WebdriverIO can be used for various purposes. It implements the WebDriver protocol API and can run a browser in an automated way. The framework is designed to work in any arbitrary environment and for any kind of task. It is independent from any 3rd party frameworks and only requires Node.js to run.
For basic interactions with the WebDriver and other automation protocols WebdriverIO uses its own protocol bindings based on the
webdriver NPM package:
- Chrome DevTools
All protocol commands return the raw response from the automation driver. The package is very lightweight and there is no smart logic like auto-waits to simplify the interaction with the protocol usage. You can run the same set of commands using the Chrome DevTools protocol when importing the
devtools NPM package.
To simplify the interaction with the WebDriver protocol the
webdriverio package implements a variety of commands on top of the protocol (e.g. the
dragAndDrop command) and core concepts such as smart selectors or auto-waits. The example from above can be simplified like this:
Using WebdriverIO in standalone mode still gives you access to all protocol commands but provides a super set of additional commands that provide a higher level interaction with the browser. It allows you to integrate this automation tool in your own (test) project to create a new automation library. Popular examples include Spectron or CodeceptJS. You can also write plain Node scripts to scrape the web for content (or anything else that requires a running browser).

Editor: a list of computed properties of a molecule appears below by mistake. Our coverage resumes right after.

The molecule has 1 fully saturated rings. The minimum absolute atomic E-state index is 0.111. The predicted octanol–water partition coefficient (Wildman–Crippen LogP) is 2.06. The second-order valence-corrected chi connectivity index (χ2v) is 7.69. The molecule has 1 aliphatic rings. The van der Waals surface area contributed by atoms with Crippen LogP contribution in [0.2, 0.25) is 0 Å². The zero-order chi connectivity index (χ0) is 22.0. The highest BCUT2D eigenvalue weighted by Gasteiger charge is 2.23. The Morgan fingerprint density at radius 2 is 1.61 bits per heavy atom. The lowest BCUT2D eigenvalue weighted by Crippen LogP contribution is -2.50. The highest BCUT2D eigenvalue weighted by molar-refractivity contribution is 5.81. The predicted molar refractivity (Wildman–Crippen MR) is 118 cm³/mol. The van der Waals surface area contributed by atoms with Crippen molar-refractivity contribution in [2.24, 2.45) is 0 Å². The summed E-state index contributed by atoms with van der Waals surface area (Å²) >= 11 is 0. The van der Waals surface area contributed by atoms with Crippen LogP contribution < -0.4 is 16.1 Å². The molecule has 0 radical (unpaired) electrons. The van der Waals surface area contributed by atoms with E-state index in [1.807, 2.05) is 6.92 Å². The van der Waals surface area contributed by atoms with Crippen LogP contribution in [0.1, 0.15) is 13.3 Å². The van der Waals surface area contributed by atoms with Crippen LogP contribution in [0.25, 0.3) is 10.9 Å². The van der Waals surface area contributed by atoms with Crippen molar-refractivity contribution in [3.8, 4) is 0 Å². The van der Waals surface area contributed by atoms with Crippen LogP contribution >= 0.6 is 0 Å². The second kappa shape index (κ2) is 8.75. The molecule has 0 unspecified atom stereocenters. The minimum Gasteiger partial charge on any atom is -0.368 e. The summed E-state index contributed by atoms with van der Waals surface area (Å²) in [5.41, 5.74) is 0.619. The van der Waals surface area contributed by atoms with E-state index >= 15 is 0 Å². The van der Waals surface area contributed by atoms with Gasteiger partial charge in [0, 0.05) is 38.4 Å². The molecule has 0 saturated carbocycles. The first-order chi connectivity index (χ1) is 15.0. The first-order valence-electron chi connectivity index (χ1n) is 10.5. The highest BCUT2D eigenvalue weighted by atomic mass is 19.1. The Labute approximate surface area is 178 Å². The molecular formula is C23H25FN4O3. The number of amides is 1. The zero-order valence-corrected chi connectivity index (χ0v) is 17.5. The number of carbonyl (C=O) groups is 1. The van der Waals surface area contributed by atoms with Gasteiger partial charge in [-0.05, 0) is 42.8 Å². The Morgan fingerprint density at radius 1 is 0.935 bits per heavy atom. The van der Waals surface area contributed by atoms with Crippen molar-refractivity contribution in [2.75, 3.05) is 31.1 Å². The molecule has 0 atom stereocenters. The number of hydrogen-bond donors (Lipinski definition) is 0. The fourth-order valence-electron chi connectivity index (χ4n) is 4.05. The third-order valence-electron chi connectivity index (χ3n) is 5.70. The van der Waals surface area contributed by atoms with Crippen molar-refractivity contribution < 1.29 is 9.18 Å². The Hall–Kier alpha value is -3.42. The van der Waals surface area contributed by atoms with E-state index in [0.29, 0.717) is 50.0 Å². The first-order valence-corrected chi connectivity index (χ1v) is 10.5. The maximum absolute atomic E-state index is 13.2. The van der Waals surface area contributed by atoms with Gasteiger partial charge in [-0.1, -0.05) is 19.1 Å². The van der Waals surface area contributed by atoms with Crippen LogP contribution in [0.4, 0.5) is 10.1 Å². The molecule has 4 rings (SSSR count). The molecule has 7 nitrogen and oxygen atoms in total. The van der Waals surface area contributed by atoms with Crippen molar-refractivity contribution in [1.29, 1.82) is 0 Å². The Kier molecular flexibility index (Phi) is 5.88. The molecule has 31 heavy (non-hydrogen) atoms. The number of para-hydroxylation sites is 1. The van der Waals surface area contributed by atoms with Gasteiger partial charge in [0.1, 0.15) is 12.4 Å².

If no specific options are set WebdriverIO will try to find a browser driver on
http://localhost:4444/ and automatically switches to the Chrome DevTools protocol and Puppeteer as automation engine if such a driver can't be found. If you like to run based on WebDriver you need to either start that driver manually or through a script or NPM package.
You can use the
@wdio/sync package to transform all commands so they run synchronously. This especially simplifies your test as you don't have to deal with
async/await anymore. Here is an example how you can run synchronous commands with WebdriverIO in a standalone script:
If you now run the file, it will return the title:
The main purpose of WebdriverIO, though, is end-to-end testing on a big scale. We therefore implemented a test runner that helps you to build a reliable test suite that is easy to read and maintain.
The test runner takes care of many problems that are common when working with plain automation libraries. For one, it organizes your test runs and splits up test specs so your tests can be executed with maximum concurrency. It also handles session management and provides lots of features to help you to debug problems and find errors in your tests.
Here is the same example from above, written as a test spec and executed by WDIO:
The test runner is an abstraction of popular test frameworks like Mocha, Jasmine, or Cucumber. A key difference when compared with standalone mode is that all commands that executed by the WDIO test runner are synchronous. That means that you don't need promises anymore to handle async code.
To run your tests using the WDIO test runner, check out the Getting Started section for more information.